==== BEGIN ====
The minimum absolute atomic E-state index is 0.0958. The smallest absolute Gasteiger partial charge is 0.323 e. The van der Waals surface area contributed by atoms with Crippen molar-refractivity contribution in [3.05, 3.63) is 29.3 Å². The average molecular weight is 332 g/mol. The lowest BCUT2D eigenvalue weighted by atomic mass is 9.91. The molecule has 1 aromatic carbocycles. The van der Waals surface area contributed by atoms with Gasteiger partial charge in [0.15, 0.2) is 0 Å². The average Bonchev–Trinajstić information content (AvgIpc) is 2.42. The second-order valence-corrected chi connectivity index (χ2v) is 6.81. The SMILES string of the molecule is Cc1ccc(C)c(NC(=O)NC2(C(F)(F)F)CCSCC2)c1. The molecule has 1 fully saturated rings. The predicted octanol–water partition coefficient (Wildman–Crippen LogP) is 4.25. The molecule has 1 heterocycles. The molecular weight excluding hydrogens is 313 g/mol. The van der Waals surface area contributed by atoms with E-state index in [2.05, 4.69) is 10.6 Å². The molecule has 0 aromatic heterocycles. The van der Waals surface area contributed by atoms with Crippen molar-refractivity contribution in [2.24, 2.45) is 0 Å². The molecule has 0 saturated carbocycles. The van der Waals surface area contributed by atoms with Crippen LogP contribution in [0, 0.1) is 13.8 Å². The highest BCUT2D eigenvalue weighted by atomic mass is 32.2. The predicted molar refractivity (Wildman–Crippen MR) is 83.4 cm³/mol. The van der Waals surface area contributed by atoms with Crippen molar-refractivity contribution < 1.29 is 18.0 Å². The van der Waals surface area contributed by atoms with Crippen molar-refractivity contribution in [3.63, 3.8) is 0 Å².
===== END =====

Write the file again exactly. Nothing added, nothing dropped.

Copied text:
The minimum absolute atomic E-state index is 0.0958. The smallest absolute Gasteiger partial charge is 0.323 e. The van der Waals surface area contributed by atoms with Crippen molar-refractivity contribution in [3.05, 3.63) is 29.3 Å². The average molecular weight is 332 g/mol. The lowest BCUT2D eigenvalue weighted by atomic mass is 9.91. The molecule has 1 aromatic carbocycles. The van der Waals surface area contributed by atoms with Gasteiger partial charge in [0.15, 0.2) is 0 Å². The average Bonchev–Trinajstić information content (AvgIpc) is 2.42. The second-order valence-corrected chi connectivity index (χ2v) is 6.81. The SMILES string of the molecule is Cc1ccc(C)c(NC(=O)NC2(C(F)(F)F)CCSCC2)c1. The molecule has 1 fully saturated rings. The predicted octanol–water partition coefficient (Wildman–Crippen LogP) is 4.25. The molecule has 1 heterocycles. The molecular weight excluding hydrogens is 313 g/mol. The van der Waals surface area contributed by atoms with E-state index in [2.05, 4.69) is 10.6 Å². The molecule has 0 aromatic heterocycles. The van der Waals surface area contributed by atoms with Crippen molar-refractivity contribution in [2.24, 2.45) is 0 Å². The molecule has 0 saturated carbocycles. The van der Waals surface area contributed by atoms with Crippen LogP contribution in [0, 0.1) is 13.8 Å². The highest BCUT2D eigenvalue weighted by atomic mass is 32.2. The predicted molar refractivity (Wildman–Crippen MR) is 83.4 cm³/mol. The van der Waals surface area contributed by atoms with Crippen molar-refractivity contribution < 1.29 is 18.0 Å². The van der Waals surface area contributed by atoms with Crippen molar-refractivity contribution in [3.63, 3.8) is 0 Å².